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Nutrition Column

Information & Resources > Nutrition Column

 

Please talk to your dietitian if you want to learn more.

 

Diet and Gout

Too much uric acid builds up in the fluid around the joints (synovial fluid), uric acid crystals form. These crystals cause the joint to swell up and become inflamed. Blood uric acid is formed by purine, which is mainly from the dead cell DNA of our food. If you have gout, please try to avoid beer, seafood, organ meet, broth and some fishes. These foods are high in purines.

Please avoid these seafood and fish:

*Anchovies
*Sardine
*Herring
*Mussel
*Tuna
*Codfish
*Scallop
*Trout
*Haddock

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Making sense of sodium

Too much salt in your diet can lead to many unhealthy diseases. Recommendations say to limit salt in the diet - no more than 2,300 mg sodium per day. But this doesn’t mean you have to skimp on flavor! Just how much is 2,300 mg sodium?

2,300 mg sodium = 1 teaspoon table salt

Did you know that your congregate meal contains no more than 1000 mg sodium? This is good news, since this meal is typically the largest of the day, leaving 1300mg sodium for snacks and other smaller meals. 1300mg sodium equals to about 5 small salt packets.

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Food beneficial to your heart and blood vessels

There is strong evidence that eating fish or taking fish oil is good for the heart and blood vessels, and research study shows eating approximately one to two 3-ounce servings of fatty fish a week reduces the risk of dying from heart disease by 36 percent. Fatty fishes include salmon, herring, mackerel, anchovies, or sardines. Similar health effects can be seen in a context of a healthy diet pattern for consumption of nuts because of the rich content of omega-3 fats they contain.

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Kale

Kale is a nutritious winter vegetable that many Chinese are not familiar with. It is very high in beta carotene, vitamin K, vitamin C and contains some calcium. The best way to cook kale is to make soup using chopped kale leaves, and here is a simple recipe that you can easily use at home.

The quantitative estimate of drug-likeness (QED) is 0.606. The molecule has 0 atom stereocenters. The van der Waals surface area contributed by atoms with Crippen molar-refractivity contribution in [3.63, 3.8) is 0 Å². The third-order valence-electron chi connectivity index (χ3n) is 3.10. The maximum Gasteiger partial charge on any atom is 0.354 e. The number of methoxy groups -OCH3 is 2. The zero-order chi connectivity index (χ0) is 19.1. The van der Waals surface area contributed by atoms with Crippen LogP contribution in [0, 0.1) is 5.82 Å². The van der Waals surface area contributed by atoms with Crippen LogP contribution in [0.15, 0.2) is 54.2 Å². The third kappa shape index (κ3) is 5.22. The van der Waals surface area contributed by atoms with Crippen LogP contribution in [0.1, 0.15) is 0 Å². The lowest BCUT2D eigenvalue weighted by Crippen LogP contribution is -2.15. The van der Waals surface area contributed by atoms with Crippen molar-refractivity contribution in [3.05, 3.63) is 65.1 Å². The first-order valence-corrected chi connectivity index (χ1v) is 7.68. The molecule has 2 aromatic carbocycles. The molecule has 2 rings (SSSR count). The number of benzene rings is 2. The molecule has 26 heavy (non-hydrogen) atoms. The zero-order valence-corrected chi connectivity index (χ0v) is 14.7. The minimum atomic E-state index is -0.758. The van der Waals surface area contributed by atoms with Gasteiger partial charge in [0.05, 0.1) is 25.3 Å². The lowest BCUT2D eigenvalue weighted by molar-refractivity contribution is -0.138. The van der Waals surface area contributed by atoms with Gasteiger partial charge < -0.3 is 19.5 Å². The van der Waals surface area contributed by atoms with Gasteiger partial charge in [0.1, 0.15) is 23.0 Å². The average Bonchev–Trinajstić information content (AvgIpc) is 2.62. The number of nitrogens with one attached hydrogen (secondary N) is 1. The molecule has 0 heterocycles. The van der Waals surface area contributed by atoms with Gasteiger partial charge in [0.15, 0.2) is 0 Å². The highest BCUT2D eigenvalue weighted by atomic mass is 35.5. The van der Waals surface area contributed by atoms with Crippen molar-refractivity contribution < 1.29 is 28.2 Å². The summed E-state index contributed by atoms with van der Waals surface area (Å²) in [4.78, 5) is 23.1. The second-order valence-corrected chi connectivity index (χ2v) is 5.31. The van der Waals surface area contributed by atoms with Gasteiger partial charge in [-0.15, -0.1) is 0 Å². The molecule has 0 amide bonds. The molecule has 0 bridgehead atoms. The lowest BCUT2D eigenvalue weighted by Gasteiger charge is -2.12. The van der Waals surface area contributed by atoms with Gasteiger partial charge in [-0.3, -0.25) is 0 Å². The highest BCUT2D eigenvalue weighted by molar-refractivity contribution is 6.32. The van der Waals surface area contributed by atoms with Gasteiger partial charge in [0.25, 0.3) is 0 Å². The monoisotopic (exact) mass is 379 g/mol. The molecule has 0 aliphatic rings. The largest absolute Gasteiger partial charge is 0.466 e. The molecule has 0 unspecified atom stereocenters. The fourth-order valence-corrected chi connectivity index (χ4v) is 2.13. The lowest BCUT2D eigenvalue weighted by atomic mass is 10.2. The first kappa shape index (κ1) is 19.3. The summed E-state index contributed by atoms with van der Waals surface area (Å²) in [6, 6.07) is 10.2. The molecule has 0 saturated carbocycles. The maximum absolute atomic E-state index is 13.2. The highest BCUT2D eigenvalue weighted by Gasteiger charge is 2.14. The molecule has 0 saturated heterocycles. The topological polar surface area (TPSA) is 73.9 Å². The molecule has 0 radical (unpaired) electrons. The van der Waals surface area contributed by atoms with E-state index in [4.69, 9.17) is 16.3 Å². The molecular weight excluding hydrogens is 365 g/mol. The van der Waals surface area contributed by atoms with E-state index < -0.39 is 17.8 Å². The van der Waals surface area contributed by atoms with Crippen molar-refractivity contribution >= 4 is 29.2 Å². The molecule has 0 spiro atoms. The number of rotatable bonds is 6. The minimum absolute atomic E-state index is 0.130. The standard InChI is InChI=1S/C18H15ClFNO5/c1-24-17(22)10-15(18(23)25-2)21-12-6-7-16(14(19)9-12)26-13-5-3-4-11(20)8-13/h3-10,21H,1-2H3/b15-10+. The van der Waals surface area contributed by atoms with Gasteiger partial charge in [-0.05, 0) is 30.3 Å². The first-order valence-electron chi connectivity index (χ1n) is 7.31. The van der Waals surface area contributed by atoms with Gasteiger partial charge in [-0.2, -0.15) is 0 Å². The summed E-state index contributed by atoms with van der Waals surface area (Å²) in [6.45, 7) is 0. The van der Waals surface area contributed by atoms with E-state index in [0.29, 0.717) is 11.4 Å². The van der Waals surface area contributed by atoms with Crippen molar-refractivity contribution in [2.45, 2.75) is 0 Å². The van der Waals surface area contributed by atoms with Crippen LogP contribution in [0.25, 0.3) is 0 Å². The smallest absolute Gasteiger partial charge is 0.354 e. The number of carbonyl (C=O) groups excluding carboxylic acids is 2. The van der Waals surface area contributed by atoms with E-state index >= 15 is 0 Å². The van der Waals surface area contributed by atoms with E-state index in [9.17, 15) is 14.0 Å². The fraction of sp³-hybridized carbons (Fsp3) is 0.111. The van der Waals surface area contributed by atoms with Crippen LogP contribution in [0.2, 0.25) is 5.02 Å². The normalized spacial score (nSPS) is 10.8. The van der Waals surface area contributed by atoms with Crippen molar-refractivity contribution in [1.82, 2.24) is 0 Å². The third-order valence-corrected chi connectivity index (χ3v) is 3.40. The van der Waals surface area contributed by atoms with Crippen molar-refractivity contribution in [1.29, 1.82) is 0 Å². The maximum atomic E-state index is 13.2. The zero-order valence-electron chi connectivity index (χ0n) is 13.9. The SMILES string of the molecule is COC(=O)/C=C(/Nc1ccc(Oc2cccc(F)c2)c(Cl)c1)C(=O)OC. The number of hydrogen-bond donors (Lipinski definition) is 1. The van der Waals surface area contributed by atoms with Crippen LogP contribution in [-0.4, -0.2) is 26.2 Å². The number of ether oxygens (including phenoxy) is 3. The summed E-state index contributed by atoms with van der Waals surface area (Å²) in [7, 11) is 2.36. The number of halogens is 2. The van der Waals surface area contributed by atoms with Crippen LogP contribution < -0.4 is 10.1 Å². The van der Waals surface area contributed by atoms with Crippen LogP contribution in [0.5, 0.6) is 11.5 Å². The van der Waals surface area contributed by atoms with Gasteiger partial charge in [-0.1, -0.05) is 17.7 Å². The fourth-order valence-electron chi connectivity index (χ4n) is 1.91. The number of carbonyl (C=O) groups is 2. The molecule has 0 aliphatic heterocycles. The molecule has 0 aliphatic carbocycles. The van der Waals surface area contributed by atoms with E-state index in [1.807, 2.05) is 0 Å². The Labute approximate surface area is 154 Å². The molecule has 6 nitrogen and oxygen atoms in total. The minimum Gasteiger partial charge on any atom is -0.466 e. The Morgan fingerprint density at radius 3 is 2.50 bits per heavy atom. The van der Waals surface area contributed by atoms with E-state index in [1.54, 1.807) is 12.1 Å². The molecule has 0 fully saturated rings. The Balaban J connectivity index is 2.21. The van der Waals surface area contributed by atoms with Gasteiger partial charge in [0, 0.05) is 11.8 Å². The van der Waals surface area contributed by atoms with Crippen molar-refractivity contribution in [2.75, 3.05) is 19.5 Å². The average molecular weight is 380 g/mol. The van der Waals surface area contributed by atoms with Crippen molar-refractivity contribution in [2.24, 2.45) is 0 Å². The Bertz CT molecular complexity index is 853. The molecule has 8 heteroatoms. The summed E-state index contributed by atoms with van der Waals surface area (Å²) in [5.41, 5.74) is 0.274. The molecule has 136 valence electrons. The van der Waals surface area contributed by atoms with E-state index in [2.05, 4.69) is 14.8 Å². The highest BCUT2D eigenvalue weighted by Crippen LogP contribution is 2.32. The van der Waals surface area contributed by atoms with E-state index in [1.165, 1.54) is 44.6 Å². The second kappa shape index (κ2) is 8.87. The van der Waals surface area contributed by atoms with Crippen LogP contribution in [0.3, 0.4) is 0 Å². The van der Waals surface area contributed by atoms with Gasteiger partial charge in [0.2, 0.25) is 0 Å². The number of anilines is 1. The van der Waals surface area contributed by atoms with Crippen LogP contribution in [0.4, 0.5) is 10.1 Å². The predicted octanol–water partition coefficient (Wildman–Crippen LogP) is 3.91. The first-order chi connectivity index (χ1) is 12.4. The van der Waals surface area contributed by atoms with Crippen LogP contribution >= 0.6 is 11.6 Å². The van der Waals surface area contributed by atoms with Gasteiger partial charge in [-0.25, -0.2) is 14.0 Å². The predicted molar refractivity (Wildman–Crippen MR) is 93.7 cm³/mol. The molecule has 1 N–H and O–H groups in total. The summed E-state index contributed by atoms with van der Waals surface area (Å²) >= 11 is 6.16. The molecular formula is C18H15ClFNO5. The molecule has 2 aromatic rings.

Ingredient for 4 servings:

• 1 bunch kale leaves, chopped
• Half yellow onion, chopped
• 2 fresh tomatoes, chopped
• 3 potatoes, cubed
• 1 can of low sodium beans
• Low sodium chicken broth 4 cups
• 1 tablespoon Olive oil/canola oil/vegetable oil
• Minced garlic, salt and pepper

Heat the olive oil in a large soup pot; cook the onion and garlic until soft. Stir in the kale and cook until wilted. Stir in the water, chicken broth, tomatoes, potatoes, beans. Simmer soup on medium heat for 30 minutes, or until potatoes are cooked through. Season with salt and pepper to taste.

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Food Safety Risks for Older Adults

Food safety is very important for older adults because they are at increased risk of foodborne illness as the immune systems become weaker. We have less stomach acid to control bacteria and our kidneys, which help filter bacteria from the blood, also weaken. You need to throw away packaged items once the "use-by" date has passed. Also there are certain foods that older adults should not eat:

• Raw, rare or undercooked meats, poultry, fish, and shellfish
• Refrigerated smoked seafood
• Unpasteurized dairy products, fruit and vegetable juices
• Raw or undercooked eggs (soft-cooked, runny or poached)
• Raw sprouts (alfalfa, clover and radish)

• Deli salads


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Milk

Milk is rich in calcium, vitamin D, potassium and many other nutrients. Adequate intake of dairy product is crucial for a healthy bone.

People older than 50 should consume 3 cups of milk or eat equivalent amount of dairy
product. That is to have a portion with each of your meals. Please choose fat free or low fat (1%) milk and dairy product for the health of your heart.

If you suffer from lactose intolerance symptoms, such as bloating, diarrhea after drinking milk, please choose yogurt or lactose free milk (Lactaid, etc).

If you prefer soymilk or almond milk instead of milk, please choose the products with “calcium and vitamin D added” label.

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Sanitation in the Kitchen

Sponges in the kitchen are usually the dirtiest things in the kitchen, because very often we use them to clean dishes, counter, sink, etc. It will be better if sponge is only used for dishes and dish towels can be used for counters and sinks.

Start each day with a dry clean sponge and dish towels. Both of them need to be sanitized at the end of the day.